The Philippines is a major disgrace because it had a headstart compared to Indonesia, Afghanistan, and East Timor. The Philippines returned to “democracy” after ousting a dictator in 1986. Indonesia did so 12 full years later in 1998 when they got rid of Suharto. 2001 for Afghanistan, and 2002 (full independence) for East Timor. How come these countries decided to have run-off elections just to make sure they don’t have a minority president, while the Philippines DOES NOT EVEN UNDERSTAND THE CONCEPT?!?!?

        In short, the minority president scenario, coupled by a “strong Senate” with nothing to do but “fiscalize” (which is a FAKE ROLE, because it doesn’t exist as a real English word!) means that the President is severely weakened, and that the only real way for a President to get anything done is to “pay them off.”

        In Truth, you can’t blame ANYONE who becomes president for “paying off” opponents and/or “gatekeepers” with largesse or patronage because without it, YOU GET NOTHING DONE.

        Who then is to blame for this scenario?

        Certainly, not the President who merely inherited such a stupid system.

        Obviously, IT’S CORY, BERNAS, and the bunch of lousy constitutional convenors of 1987 who didn’t think things properly!

        Those dimwits are the architects of Philippine “loserhood.”

  5. Homer says:

    I view our leaders as a reflection of the people. If they are incompetent, so are we. Those who wish to disassociate themselves from this cannot be spared even if these individuals claim to have voted differently. We ALL have to share the blame for our collective actions. When we see our leaders failing to unite, why should we be surprised when we ourselves can’t do the same?

    Having said this, a site like AP gives individuals a chance to express the desire for Pinoys to choose a leader that would finally give it’s citizens a more positive reflection…but the road towards this path is a bumpy one (to say the very least).

  6. Persona non Grata says:

    Dr. Jose Rizal, There is no government policies that can change Filipino’s behaviour. You are from the U.S. so are the Filipinos you are with run by white Americans. Has the Filipinos change? NO!, they have not changed.

    Filipinos are chameleons. They change before non-Filipinos. Once among Filipinos they become Filipinos. Filipinos, like, Filipino direct from the Philippines.

    Filipinos trash Goldilocks and Jollibee in the U.S. Yet, they never trash American run restaurants.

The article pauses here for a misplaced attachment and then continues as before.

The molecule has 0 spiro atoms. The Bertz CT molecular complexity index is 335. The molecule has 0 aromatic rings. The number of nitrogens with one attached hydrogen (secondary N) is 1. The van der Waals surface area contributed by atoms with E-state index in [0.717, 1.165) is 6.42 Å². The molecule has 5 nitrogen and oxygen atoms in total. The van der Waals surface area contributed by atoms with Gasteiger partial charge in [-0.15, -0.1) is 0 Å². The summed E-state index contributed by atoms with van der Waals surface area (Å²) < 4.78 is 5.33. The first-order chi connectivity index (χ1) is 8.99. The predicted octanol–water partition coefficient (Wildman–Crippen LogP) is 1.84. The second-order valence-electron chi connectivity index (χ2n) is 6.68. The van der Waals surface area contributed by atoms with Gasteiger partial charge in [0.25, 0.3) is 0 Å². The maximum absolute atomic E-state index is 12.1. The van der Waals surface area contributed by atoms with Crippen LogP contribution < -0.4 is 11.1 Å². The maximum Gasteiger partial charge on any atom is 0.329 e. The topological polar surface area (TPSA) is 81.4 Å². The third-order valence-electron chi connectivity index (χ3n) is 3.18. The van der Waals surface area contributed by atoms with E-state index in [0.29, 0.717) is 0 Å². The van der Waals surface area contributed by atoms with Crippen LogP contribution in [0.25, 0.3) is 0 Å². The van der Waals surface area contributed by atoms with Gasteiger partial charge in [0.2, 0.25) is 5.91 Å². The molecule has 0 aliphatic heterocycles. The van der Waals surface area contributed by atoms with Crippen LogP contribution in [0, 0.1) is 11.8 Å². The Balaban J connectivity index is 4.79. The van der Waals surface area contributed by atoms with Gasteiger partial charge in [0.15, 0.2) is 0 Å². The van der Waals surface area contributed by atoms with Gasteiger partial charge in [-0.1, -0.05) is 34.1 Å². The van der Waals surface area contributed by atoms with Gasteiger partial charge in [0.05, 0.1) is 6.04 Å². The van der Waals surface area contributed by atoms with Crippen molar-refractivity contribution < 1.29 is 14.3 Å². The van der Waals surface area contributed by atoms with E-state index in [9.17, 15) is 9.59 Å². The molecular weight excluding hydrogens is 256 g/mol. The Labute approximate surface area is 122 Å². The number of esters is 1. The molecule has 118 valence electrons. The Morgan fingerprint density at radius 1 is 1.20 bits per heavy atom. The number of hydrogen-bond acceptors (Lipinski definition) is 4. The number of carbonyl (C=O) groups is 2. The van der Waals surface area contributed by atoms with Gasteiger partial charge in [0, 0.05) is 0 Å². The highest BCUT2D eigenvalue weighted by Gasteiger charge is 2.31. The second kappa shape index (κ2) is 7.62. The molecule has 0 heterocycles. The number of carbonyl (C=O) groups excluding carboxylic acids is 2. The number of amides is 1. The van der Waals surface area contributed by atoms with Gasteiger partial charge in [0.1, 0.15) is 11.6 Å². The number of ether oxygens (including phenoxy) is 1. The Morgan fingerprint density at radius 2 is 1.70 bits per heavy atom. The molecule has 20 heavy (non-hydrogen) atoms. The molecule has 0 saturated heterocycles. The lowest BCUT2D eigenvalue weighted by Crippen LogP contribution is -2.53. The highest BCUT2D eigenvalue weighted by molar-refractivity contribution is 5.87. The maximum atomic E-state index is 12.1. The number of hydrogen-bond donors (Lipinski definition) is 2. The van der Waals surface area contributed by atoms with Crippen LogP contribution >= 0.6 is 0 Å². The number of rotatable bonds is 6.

Observe Filipinos in West Covina, National City and in Cerritos. These Filipinos throw their fecal minds unto the streets but never will they trash even the cheapest strip mall.

    Filipinos don’t change. Cannot change.

    • Dr. José Rizal II says:

      Why the assumption that I’m US-based? 😉

      Then again, I don’t disagree with you that Filipinos prefer to be followers. There is a bit of laziness not just in “doing” but also in thinking. This “lazy-to-think” attitude is why Filipinos would rather just take on “shrink-wrapped” pre-packaged solutions developed by others (solutions which were usually developed for the specific contexts of the societies that developed them) instead of thinking of how to solve their own problems properly.

      But I think it’s not so much that Filipinos can’t change. We have changed in places like Subic and Marikina. They were run by Filipinos, not whites. Of course, such requires an “iron hand” despite the anti-authoritarian bias Pinoys have, that just happens to be the ONLY WAY discipline can be established among Pinoys. (The only real reason Marcos failed was because his economic policies were lousy. But authoritarianism? That was one of the few correct things he did. Too bad he fouled it up with a failed economy resulting from a crony capitalism he established where his cronies didn’t deliver.)

      To a certain extent, these are the trade-offs: Disciplinarian/Authoritarian governance by no-nonsense Filipino leaders, or liberal style governance by non-Filipinos (preferably WHITES). It’s an unfortunate problem, but I agree with you somewhat that Filipinos find it hard to follow fellow Filipinos. It’s almost as if Filipinos are pre-disposed towards following whites.

      But really now, Subic under Dick Gordon and Marikina under Bayani Fernando were well-run locales where people generally followed the rules even if they were run by Pinoys. (ok, Gordon’s part-American, but Bayani is Pinoy. Kayumanggi Pinoy. And yet he was able to get the people following the rules)

      Proper implementation of carrot-and-stick social engineering actually works.

      • Persona non Grata says:

        Dr. Jose Rizal, thank you so much for your rebuttal. I seem to see the light at the end of the cave. If Gordon changed his flocks thru iron fists, as you say, therefore, Philippines do not need to “outsource the government” we just need plenty of iron hands.